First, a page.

CESA: 20 years of promoting collaboration with government for improved infrastructure development

CESA: 20 years of promoting collaboration with government for improved infrastructure development

24 August 2020. Consulting Engineers South Africa (CESA) has long been encouraging partnership and collaboration with government in spurring infrastructure development, both private and public. News from the industry body this year has highlighted collaboration with the Department of Public Works and Infrastructure, as well as consultation with municipalities on improving service delivery. However, a recent dig through CESA archives has revealed that this push for partnership spans long before the recent actions of the institute.

For more than 20 years, the industry body has been promoting infrastructure development as an avenue for economic recovery. Additionally, as found in a March 2000 edition of Government Digest, CESA has been offering assistance with government’s management and technical capacity since 1998. The article cites Pieter Conradie, 1998-2000 president of the previously named South African Association for Consulting Engineers (SAACE, now CESA). 

Commenting on the year 1999 and what he called the “worst economic conditions ever in our industry”, Conradie said: “As our member firms downsized to one or two person offices, we lost engineering expertise as the retrenched individuals migrated to other markets…” This is a statement that still rings true today, as many consulting engineers continue to consider new horizons, frustrated by the lack of projects available in South Africa. “While the recently gazetted list of strategic infrastructure projects should provide hope and opportunity for local professionals, the inconsistent pipeline of projects has historically been a pain-point for the profession,” says current CESA CEO, Chris Campbell. The March 2000 article goes on to say:


‘…According to Conradie, a major factor of the crisis in this industry was the cutback on infrastructure spending by the public sector, for new projects as well as for maintenance of existing assets. The Institute has noticed how local authorities all over the country are suffering from a lack of management and technical capacity. “Our offers to assist with the project business plans and technical reports were received enthusiastically. This will be the only way to unlock millions of Rands available for infrastructure projects. It is up to members to initiate projects by assisting local authorities and to get funds flowing for the benefit of communities,” concludes Conradie.’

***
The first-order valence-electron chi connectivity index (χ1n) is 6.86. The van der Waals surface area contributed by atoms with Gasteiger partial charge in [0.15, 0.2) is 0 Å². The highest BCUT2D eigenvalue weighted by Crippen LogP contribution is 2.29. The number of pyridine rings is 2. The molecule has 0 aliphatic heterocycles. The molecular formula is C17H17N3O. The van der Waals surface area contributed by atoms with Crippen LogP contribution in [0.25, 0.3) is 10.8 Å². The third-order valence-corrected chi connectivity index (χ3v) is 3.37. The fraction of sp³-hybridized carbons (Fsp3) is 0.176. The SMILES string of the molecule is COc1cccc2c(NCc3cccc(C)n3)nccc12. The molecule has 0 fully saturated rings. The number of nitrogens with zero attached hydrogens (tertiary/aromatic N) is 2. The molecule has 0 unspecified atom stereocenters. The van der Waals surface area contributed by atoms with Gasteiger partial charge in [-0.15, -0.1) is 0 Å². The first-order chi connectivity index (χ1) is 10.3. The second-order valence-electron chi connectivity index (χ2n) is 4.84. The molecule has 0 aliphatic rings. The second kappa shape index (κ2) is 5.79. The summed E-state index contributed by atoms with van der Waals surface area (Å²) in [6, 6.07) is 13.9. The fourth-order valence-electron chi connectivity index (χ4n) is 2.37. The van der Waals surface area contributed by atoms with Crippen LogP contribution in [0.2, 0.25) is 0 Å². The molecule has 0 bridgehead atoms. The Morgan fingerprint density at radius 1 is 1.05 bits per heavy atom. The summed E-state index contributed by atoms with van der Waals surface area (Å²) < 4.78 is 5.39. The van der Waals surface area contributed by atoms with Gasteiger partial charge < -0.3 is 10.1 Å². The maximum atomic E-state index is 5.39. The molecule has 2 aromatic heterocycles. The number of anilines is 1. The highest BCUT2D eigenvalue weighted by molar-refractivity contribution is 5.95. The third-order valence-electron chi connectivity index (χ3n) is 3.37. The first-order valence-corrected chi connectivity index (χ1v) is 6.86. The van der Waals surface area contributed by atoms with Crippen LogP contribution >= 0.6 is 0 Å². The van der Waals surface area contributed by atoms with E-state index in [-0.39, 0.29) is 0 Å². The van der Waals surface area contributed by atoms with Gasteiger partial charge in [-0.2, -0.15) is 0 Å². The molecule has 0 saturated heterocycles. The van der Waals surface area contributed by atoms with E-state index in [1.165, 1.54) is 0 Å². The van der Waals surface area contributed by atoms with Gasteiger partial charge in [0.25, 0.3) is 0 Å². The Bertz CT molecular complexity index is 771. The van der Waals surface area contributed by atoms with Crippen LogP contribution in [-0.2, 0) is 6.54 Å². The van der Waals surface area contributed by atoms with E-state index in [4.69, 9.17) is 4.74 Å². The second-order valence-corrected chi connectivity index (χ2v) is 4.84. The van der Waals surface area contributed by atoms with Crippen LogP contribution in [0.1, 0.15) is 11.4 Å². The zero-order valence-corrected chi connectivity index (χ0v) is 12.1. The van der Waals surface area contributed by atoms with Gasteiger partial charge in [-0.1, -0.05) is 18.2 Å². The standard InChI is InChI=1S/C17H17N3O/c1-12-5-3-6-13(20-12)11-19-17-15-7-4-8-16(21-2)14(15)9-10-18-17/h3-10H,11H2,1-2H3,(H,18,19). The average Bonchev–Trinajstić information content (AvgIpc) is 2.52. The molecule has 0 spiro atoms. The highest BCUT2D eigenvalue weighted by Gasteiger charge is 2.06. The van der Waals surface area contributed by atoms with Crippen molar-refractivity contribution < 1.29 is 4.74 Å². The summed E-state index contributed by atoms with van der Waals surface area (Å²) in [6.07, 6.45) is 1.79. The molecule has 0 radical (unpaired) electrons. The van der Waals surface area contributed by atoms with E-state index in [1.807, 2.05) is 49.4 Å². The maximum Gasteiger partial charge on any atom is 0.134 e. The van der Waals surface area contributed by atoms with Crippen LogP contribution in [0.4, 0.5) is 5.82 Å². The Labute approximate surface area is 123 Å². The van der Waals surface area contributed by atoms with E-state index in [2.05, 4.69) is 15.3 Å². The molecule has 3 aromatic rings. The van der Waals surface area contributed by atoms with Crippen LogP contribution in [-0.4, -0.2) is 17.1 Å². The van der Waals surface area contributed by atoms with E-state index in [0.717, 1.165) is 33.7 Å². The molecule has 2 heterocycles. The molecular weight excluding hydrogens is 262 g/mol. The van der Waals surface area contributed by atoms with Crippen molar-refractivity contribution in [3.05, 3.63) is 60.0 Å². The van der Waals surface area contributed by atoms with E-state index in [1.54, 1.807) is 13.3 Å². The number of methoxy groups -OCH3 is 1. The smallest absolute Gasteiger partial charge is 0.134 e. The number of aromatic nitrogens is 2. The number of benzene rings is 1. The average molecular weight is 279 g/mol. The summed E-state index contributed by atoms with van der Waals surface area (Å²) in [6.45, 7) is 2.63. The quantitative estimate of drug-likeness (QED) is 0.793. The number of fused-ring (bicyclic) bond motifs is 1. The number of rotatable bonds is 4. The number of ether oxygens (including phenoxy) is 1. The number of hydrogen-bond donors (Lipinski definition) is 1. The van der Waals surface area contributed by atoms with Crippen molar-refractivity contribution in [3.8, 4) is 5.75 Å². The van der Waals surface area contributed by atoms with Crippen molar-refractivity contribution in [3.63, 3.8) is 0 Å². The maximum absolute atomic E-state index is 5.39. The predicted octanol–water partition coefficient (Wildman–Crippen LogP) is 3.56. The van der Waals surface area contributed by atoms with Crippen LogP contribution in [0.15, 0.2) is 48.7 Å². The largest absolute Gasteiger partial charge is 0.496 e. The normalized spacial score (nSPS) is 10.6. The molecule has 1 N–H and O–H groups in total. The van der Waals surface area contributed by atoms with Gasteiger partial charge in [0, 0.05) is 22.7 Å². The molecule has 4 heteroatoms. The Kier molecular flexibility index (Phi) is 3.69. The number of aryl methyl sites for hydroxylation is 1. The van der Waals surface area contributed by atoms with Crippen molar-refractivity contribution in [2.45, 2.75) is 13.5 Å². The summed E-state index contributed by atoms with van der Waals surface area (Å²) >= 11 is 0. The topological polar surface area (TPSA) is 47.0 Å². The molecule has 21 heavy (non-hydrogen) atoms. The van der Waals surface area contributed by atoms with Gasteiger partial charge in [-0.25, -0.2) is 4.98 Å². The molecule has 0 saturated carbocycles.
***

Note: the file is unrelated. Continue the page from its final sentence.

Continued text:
“Finding this article was bittersweet,” explains Campbell. “On the one hand, it is great to see that our support for government and drive for collaboration reaches so far back. For more than 20 years we have been offering our expertise for the growth of the built environment industry, and for the benefit of communities in need of new or improved infrastructure. On the other hand, it seems that in two decades not enough has been done in this regard. This article from 2000 reads like many of 2020 – we need to work with local authorities and tap into the funds available for infrastructure development,” says Campbell.

Under the Infrastructure Development Act, 50 infrastructure projects were gazetted in July 2020 as Strategic Integrated Projects (SIPs), with more to come. These projects are allegedly “shovel ready” and mark the first tangible outcome after months of work by DPWI Minister, Patricia de Lille and the head of infrastructure investment in the Presidency, Dr Kgosientsho Ramokgopa. “The identified projects were selected from a list of more than 200 projects and should help jumpstart the built environment industry towards an improved pipeline of work, as well as provide communities with much-needed water, energy, residential and transport infrastructure,” concludes Campbell.